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Compute: $$I(y)=\int_0^{\frac {\pi}2} \ln(\cos^2x+y^2\sin^2x) dx$$

So$$I'(y)=\int_0^{\frac {\pi}2}\frac {2y\sin^2x}{\cos^2x+y^2\sin^2x}dx$$ Now what?

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$$I(y)=\int_0^{\frac {\pi}2} \ln(\cos^2x+y^2\sin^2x) dx\Rightarrow I'(y) =2y\int_0^\frac{\pi}{2}\frac{\sin^2 x}{\cos^2 x+y^2\sin^2 x}dx$$ $$=2y\int_0^\frac{\pi}{2} \frac{1}{\cot^2 x +y^2}dx\overset{\cot x=t}=2y\int_0^\infty \frac{1}{t^2+y^2}\frac{dt}{t^2+1}$$ $$=\frac{2y}{1-y^2}\int_0^\infty \frac{dt}{t^2+y^2}-\frac{2y}{1-y^2}\int_0^\infty \frac{dt}{t^2+1}$$ $$=\frac{2y}{1-y^2}\frac{1}{y} \frac{\pi}{2} -\frac{2y}{1-y^2}\frac{\pi}{2}=\pi\frac{1-y}{1-y^2}=\frac{\pi}{1+y}$$ This gives:$$I(y)=\int \frac{\pi}{1+y} dy =\pi \ln(1+y)+C$$ In order to find the constant we can simply set $y=1$ in the original integral, that is because $\sin^2 x+\cos^2 x$ has a nice value. $$\Rightarrow I(1)=\int_0^\frac{\pi}{2} \ln(1)dx =\pi\ln(1+1)+C \Rightarrow 0=\pi\ln 2 +C \Rightarrow C=-\pi \ln 2$$ $$\Rightarrow I(y)=\pi\ln(1+y) -\pi \ln 2$$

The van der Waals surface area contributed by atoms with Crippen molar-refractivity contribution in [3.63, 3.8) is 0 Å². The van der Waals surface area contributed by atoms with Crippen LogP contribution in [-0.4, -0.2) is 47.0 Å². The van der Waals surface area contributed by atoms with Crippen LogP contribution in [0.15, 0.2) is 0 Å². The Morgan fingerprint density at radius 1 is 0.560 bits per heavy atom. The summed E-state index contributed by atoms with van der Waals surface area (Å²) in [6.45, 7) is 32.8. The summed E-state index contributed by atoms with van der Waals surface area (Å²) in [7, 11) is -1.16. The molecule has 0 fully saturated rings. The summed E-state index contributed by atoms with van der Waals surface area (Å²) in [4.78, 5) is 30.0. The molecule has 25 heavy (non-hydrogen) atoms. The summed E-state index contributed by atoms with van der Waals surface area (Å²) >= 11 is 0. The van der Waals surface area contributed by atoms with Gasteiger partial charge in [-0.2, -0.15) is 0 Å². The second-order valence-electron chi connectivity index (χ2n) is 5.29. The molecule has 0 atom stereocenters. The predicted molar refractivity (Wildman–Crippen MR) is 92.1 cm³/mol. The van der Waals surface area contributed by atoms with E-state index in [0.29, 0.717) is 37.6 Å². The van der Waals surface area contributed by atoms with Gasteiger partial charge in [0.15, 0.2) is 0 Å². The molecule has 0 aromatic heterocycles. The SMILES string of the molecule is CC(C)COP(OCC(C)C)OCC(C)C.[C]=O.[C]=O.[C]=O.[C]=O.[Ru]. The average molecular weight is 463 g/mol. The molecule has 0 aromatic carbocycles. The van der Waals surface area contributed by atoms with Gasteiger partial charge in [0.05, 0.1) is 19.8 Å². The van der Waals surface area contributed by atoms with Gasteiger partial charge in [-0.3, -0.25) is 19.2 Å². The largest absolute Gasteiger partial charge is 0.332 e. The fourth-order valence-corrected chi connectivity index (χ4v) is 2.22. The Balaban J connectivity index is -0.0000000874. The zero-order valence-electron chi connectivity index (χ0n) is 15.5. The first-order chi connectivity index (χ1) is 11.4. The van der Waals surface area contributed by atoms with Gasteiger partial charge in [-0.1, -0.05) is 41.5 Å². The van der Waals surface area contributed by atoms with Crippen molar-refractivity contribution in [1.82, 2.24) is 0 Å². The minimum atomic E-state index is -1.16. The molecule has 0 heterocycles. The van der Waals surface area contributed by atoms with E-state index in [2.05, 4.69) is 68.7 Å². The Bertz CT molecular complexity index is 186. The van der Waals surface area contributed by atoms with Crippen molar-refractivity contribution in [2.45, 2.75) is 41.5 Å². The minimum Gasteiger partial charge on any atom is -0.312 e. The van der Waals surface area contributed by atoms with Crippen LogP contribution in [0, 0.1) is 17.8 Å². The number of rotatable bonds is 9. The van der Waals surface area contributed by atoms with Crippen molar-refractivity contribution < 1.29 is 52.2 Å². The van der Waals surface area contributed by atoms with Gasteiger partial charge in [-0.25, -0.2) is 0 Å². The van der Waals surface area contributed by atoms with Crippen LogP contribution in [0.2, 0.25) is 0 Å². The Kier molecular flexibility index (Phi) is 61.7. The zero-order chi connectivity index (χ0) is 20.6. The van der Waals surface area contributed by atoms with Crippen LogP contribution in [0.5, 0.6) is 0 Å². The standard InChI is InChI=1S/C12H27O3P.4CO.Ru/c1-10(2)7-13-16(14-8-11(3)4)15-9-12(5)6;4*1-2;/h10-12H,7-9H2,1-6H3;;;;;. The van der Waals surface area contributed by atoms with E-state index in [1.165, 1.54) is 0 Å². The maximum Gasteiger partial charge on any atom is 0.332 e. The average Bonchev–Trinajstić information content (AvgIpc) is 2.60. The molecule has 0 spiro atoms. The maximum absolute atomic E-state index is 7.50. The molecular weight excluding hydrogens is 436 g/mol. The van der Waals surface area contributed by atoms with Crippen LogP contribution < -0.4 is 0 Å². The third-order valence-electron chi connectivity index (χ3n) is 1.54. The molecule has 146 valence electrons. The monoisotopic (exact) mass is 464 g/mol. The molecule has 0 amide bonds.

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  • $\begingroup$ $I = \pi \ln(1+y)-\frac {\pi}4 \ln 2?$ $\endgroup$ – C. Cristi Jan 24 '19 at 19:21
  • $\begingroup$ Because we have to integrate with respect to y back to get the original right? And then you have the constant of integration $\endgroup$ – C. Cristi Jan 26 '19 at 8:28
  • $\begingroup$ @C.Cristi I have updated the answer. $\endgroup$ – Zacky Jan 26 '19 at 9:58

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